Right and Left, Up and Down, Interior and Exterior in the Pattern of Reality

Jonathan Pageau gave a talked titled “Christian Iconography Shows Us the Pattern of Reality” at Saint Tikhon’s Seminary (posted on January 3, 2020). He also has three posts in the Orthodox Arts Journal called “Mercy on The Right. Rigor on The Left.” and “St-Peter on The Right. St-Paul on the Left.” and “Authority on The Right. Power on The Left.” He makes the case that Christian iconography took up and further developed an ancient visual tradition from both Jewish and Greco-Roman art whereby certain characteristics of right and left corresponded with a long list of qualities such as internal and external. Visual perspectives are sometimes from the standpoint of the audience but more often from the standpoint of the central figure in the image. In iconography, this central figure is Jesus Christ. Pageau says in his second post that “this aspect of the symbolism of left and right is supported by early rabbinical traditions in which God is said to ‘bring closer with the right and push away with the left.'” Pageau also gives this connection from the Old Testament:

In the Temple of Solomon there were two prominent bronze pillars. These pillars are given names in Scripture. The first pillar is Jachin, which means “the Lord will establish.” This notion of establishing can be linked to our Lord telling Peter: “You are Peter and on this stone I will build my church.” The second pillar is called Boaz, and here we have an even more surprising relationship, because although the word Boaz has an obscure etymology, it refers to the ancestor of David known mostly for marrying Ruth, a gentile woman who converted. Boaz therefore strongly prefigures Paul as the “apostle to the gentiles.” Most importantly, just as with Peter and Paul, we can see in the two pillars of the first Temple this primordial movement towards and away from the center, analogous to the movement of the nous.

Triptych with Deesis and Saints (Crete, late 16th c., Circle of Georgios Klontzas, 1530-1608, Tempera on panel, open 27.8 x 31.3 cm). In this image, both the old arrangement (with Peter and Paul beside Christ) and the more recent arrangement (with Mary and John) are present. This image corresponds to virtually all of the standards in the two lists below (for example, note the book in Christ’s left hand, the blessing gesture of his right, the book with Paul, the keys with Peter as well as the circumcised and gentile churches held by Peter and Paul).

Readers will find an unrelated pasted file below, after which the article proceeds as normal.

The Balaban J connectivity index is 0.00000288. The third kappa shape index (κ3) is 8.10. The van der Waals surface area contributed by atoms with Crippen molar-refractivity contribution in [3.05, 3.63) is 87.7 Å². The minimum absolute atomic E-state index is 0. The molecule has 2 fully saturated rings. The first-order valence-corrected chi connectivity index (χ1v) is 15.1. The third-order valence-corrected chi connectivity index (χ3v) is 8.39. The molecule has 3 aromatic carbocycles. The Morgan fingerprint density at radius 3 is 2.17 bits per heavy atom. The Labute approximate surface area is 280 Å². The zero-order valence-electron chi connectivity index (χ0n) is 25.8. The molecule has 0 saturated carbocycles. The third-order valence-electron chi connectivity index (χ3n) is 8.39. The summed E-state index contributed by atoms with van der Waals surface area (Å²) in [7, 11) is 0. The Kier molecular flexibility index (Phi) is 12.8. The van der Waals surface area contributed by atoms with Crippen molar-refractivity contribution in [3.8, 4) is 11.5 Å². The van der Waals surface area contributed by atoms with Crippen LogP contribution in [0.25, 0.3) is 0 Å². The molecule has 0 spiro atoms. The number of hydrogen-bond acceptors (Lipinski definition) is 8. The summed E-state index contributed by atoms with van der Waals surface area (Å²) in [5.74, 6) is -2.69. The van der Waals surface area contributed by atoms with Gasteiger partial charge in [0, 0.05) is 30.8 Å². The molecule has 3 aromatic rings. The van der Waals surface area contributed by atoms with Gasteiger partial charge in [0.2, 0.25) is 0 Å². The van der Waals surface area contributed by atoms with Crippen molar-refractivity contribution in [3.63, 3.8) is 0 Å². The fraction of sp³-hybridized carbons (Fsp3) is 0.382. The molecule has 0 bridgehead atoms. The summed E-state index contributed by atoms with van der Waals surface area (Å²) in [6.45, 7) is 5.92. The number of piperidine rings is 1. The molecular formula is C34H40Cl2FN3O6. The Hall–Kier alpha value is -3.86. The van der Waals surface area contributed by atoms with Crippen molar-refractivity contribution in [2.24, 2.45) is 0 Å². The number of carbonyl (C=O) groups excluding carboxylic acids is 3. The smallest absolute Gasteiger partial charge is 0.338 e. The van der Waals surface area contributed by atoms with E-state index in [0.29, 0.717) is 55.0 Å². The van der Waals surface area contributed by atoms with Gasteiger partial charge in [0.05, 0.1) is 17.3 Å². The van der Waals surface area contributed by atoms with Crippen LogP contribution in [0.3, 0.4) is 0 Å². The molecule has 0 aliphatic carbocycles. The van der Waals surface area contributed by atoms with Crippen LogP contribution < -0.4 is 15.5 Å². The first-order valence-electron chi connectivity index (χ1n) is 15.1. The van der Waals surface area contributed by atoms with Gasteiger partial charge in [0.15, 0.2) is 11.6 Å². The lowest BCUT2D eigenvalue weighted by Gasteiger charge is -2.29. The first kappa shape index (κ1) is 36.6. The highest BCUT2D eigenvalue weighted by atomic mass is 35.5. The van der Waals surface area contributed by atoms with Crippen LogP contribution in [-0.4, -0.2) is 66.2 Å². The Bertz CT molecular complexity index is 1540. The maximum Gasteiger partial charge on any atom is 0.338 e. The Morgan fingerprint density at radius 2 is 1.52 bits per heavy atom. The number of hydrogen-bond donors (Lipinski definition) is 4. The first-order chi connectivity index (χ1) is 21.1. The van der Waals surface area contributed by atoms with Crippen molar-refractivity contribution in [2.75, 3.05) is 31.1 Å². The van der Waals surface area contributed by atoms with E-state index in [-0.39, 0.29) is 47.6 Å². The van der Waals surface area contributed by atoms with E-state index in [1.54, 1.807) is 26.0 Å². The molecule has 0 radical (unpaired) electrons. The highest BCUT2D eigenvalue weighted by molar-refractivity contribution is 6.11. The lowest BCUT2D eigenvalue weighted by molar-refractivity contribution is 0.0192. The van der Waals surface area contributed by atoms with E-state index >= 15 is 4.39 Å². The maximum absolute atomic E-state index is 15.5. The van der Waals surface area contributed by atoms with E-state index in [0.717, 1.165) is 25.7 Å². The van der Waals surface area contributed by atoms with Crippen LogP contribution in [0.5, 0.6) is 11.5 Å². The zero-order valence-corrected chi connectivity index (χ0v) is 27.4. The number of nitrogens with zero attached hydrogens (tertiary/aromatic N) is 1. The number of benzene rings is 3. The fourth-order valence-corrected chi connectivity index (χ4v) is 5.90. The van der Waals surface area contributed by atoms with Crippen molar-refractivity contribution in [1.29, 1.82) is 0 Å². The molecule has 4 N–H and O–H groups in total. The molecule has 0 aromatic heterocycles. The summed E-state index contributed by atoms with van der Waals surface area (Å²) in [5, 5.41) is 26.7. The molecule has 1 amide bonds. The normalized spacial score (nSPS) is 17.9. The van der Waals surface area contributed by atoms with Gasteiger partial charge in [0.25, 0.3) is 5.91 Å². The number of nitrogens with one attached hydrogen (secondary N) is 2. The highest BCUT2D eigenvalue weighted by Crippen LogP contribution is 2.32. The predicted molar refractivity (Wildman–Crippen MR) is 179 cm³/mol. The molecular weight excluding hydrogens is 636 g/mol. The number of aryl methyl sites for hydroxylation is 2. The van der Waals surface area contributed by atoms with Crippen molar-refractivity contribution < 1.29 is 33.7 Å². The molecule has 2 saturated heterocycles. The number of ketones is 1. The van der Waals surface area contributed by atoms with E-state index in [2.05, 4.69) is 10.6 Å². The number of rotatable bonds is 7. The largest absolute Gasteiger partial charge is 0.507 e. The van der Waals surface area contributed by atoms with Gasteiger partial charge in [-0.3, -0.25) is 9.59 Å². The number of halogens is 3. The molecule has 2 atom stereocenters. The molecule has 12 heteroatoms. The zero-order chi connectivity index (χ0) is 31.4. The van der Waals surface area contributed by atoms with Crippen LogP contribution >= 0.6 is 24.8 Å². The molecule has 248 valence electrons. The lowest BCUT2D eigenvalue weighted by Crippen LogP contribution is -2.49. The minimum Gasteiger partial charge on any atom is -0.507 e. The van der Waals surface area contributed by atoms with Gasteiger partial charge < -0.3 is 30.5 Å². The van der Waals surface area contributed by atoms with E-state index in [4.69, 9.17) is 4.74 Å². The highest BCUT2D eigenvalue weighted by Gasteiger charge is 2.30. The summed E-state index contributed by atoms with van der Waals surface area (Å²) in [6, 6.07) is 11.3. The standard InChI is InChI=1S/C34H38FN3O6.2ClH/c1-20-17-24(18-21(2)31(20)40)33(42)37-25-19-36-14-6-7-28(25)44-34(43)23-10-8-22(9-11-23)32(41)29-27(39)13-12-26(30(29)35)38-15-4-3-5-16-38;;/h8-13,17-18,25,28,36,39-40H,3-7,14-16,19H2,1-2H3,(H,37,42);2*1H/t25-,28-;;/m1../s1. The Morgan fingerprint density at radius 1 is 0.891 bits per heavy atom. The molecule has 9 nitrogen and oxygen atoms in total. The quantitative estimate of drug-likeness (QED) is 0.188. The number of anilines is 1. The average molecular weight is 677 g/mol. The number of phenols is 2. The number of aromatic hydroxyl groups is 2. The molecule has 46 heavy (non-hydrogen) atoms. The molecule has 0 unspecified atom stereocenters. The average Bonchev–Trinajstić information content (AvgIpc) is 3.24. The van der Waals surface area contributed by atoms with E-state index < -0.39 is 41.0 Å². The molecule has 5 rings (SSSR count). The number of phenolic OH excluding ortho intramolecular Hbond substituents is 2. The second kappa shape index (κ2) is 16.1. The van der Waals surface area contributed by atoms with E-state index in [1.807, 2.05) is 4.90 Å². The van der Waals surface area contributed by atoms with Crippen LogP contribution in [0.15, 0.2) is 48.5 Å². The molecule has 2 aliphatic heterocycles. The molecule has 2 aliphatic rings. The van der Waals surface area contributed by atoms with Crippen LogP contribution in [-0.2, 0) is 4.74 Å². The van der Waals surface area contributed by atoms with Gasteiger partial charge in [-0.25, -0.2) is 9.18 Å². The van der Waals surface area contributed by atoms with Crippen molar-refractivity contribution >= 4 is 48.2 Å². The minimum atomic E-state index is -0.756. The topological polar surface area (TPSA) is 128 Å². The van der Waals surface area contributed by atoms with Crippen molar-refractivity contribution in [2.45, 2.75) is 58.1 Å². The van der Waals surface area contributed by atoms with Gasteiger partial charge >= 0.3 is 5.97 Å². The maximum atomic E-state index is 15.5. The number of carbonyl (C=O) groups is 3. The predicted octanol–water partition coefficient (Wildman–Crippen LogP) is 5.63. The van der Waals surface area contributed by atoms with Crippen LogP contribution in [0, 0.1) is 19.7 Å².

Before sharing more below about this right and left paradigm (and giving some thoughts of my own), I am quickly cataloging all of the attributes that Jonathan Pageau mentions in his talk (and his three earlier posts) into two simple lists. As you study these parallel lists that express this visual paradigm, it is critical to note (as Pageau says several times) that right and left are not good and bad categories. Saints and angels (with virtues and vices) are found in both registers.


  1. Inner
  2. Authority [charisma?]
  3. Personal presence
  4. Direct action
  5. Toward those inside
  6. Hand gesture of blessing
  7. Words and actions of our bishop or priest given in person
  8. Mercy
  9. Bringing in
  10. Raising
  11. Jachin temple pillar (“the Lord will establish”)
  12. Elijah (immediate presence) in the transfiguration icons
  13. Peter and keys
  14. Focused on the set-apart or inner family of God (Israel)
  15. Church of the circumcision
  16. Circumcised (outer removed)
  17. Theotokos (Mother of God)
  18. Sheep
  19. Good thief (sees his need)
  20. Cross footboard points up
  21. Halos (some resurrection icons)
  22. Adam
  23. White and blue
  24. Archangel Gabriel (lily)
  25. Spiritual authority (eagle & cross)
  26. Pride


  1. Outer
  2. Power [title?]
  3. Formal office
  4. External body (indirect, added)
  5. Includes those outside
  6. Written code (formal guarantee)
  7. Outer structures of vestments, architecture, canons, liturgy
  8. Rigor
  9. Casting away
  10. Lowering
  11. Boaz temple pillar (for the man who married Ruth, a gentile)
  12. Moses (holding the written law) in the transfiguration icons
  13. Paul and new law
  14. Fool and shape shifter (all things to all men)
  15. Church of the gentiles
  16. Uncircumcised (outer remains)
  17. John the Forerunner
  18. Goats
  19. Bad thief (sees no need)
  20. Cross footboard points down
  21. No halos (some resurrection icons)
  22. Eve
  23. Red
  24. Archangel Michael (sword)
  25. Temporal authority (eagle & globe)
  26. Passions